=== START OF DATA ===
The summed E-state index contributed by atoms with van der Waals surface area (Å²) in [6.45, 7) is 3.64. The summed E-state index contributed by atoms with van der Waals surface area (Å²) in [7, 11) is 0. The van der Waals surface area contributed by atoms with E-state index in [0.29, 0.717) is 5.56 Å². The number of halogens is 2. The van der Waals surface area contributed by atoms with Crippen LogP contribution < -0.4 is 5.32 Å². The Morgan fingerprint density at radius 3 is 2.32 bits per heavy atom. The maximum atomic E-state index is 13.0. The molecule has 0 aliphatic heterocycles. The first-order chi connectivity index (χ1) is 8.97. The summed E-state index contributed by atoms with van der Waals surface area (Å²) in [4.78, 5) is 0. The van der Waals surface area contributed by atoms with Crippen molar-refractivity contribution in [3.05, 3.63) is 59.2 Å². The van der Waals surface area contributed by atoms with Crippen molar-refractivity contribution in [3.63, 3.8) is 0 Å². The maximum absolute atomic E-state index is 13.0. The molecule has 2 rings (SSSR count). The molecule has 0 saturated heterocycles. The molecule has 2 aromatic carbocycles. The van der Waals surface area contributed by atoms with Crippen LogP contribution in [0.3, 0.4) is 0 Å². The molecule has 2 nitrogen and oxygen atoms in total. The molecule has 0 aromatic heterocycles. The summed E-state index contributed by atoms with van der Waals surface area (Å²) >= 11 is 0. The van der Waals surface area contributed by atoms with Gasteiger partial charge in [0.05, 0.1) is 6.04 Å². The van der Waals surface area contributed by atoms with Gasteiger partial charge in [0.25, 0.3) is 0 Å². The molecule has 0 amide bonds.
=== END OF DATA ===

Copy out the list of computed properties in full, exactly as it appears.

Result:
The summed E-state index contributed by atoms with van der Waals surface area (Å²) in [6.45, 7) is 3.64. The summed E-state index contributed by atoms with van der Waals surface area (Å²) in [7, 11) is 0. The van der Waals surface area contributed by atoms with E-state index in [0.29, 0.717) is 5.56 Å². The number of halogens is 2. The van der Waals surface area contributed by atoms with Crippen LogP contribution < -0.4 is 5.32 Å². The Morgan fingerprint density at radius 3 is 2.32 bits per heavy atom. The maximum atomic E-state index is 13.0. The molecule has 0 aliphatic heterocycles. The first-order chi connectivity index (χ1) is 8.97. The summed E-state index contributed by atoms with van der Waals surface area (Å²) in [4.78, 5) is 0. The van der Waals surface area contributed by atoms with Crippen molar-refractivity contribution in [3.05, 3.63) is 59.2 Å². The van der Waals surface area contributed by atoms with Crippen molar-refractivity contribution in [3.63, 3.8) is 0 Å². The maximum absolute atomic E-state index is 13.0. The molecule has 2 rings (SSSR count). The molecule has 0 saturated heterocycles. The molecule has 2 aromatic carbocycles. The van der Waals surface area contributed by atoms with Crippen LogP contribution in [0.3, 0.4) is 0 Å². The molecule has 2 nitrogen and oxygen atoms in total. The molecule has 0 aromatic heterocycles. The summed E-state index contributed by atoms with van der Waals surface area (Å²) >= 11 is 0. The van der Waals surface area contributed by atoms with Gasteiger partial charge in [0.05, 0.1) is 6.04 Å². The van der Waals surface area contributed by atoms with Gasteiger partial charge in [0.25, 0.3) is 0 Å². The molecule has 0 amide bonds.